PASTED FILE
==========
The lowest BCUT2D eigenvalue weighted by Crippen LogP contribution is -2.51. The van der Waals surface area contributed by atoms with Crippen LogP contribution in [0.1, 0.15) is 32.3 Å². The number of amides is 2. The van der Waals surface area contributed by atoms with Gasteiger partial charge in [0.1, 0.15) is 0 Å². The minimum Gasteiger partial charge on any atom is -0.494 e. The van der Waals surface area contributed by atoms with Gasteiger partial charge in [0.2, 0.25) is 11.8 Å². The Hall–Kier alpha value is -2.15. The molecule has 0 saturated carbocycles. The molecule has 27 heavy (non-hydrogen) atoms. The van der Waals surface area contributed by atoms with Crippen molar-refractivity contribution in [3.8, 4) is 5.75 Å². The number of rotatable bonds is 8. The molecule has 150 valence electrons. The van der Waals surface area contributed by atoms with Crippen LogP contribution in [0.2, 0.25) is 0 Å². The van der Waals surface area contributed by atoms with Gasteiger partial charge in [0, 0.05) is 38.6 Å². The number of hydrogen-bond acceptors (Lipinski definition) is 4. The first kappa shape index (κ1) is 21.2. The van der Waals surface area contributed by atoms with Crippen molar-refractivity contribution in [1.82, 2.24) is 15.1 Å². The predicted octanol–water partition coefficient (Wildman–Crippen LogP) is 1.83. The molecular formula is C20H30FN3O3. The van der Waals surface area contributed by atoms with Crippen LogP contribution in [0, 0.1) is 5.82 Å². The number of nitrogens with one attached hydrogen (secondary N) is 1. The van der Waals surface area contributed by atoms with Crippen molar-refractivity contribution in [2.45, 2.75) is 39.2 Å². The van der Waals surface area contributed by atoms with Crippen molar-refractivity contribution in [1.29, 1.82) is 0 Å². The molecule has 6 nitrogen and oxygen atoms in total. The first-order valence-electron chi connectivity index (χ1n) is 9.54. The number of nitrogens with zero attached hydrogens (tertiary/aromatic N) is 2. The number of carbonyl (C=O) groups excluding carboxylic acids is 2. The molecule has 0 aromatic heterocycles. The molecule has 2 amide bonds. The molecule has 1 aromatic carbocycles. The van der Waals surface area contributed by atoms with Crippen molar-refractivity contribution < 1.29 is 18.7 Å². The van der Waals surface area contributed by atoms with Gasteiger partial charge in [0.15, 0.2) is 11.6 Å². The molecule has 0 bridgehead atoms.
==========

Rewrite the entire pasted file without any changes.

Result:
The lowest BCUT2D eigenvalue weighted by Crippen LogP contribution is -2.51. The van der Waals surface area contributed by atoms with Crippen LogP contribution in [0.1, 0.15) is 32.3 Å². The number of amides is 2. The van der Waals surface area contributed by atoms with Gasteiger partial charge in [0.1, 0.15) is 0 Å². The minimum Gasteiger partial charge on any atom is -0.494 e. The van der Waals surface area contributed by atoms with Gasteiger partial charge in [0.2, 0.25) is 11.8 Å². The Hall–Kier alpha value is -2.15. The molecule has 0 saturated carbocycles. The molecule has 27 heavy (non-hydrogen) atoms. The van der Waals surface area contributed by atoms with Crippen molar-refractivity contribution in [3.8, 4) is 5.75 Å². The number of rotatable bonds is 8. The molecule has 150 valence electrons. The van der Waals surface area contributed by atoms with Crippen LogP contribution in [0.2, 0.25) is 0 Å². The van der Waals surface area contributed by atoms with Gasteiger partial charge in [0, 0.05) is 38.6 Å². The number of hydrogen-bond acceptors (Lipinski definition) is 4. The first kappa shape index (κ1) is 21.2. The van der Waals surface area contributed by atoms with Crippen molar-refractivity contribution in [1.82, 2.24) is 15.1 Å². The predicted octanol–water partition coefficient (Wildman–Crippen LogP) is 1.83. The molecular formula is C20H30FN3O3. The van der Waals surface area contributed by atoms with Crippen LogP contribution in [0, 0.1) is 5.82 Å². The number of nitrogens with one attached hydrogen (secondary N) is 1. The van der Waals surface area contributed by atoms with Crippen molar-refractivity contribution in [2.45, 2.75) is 39.2 Å². The van der Waals surface area contributed by atoms with Crippen molar-refractivity contribution in [1.29, 1.82) is 0 Å². The molecule has 6 nitrogen and oxygen atoms in total. The first-order valence-electron chi connectivity index (χ1n) is 9.54. The number of nitrogens with zero attached hydrogens (tertiary/aromatic N) is 2. The number of carbonyl (C=O) groups excluding carboxylic acids is 2. The molecule has 0 aromatic heterocycles. The molecule has 2 amide bonds. The molecule has 1 aromatic carbocycles. The van der Waals surface area contributed by atoms with Crippen molar-refractivity contribution < 1.29 is 18.7 Å². The van der Waals surface area contributed by atoms with Gasteiger partial charge in [0.15, 0.2) is 11.6 Å². The molecule has 0 bridgehead atoms.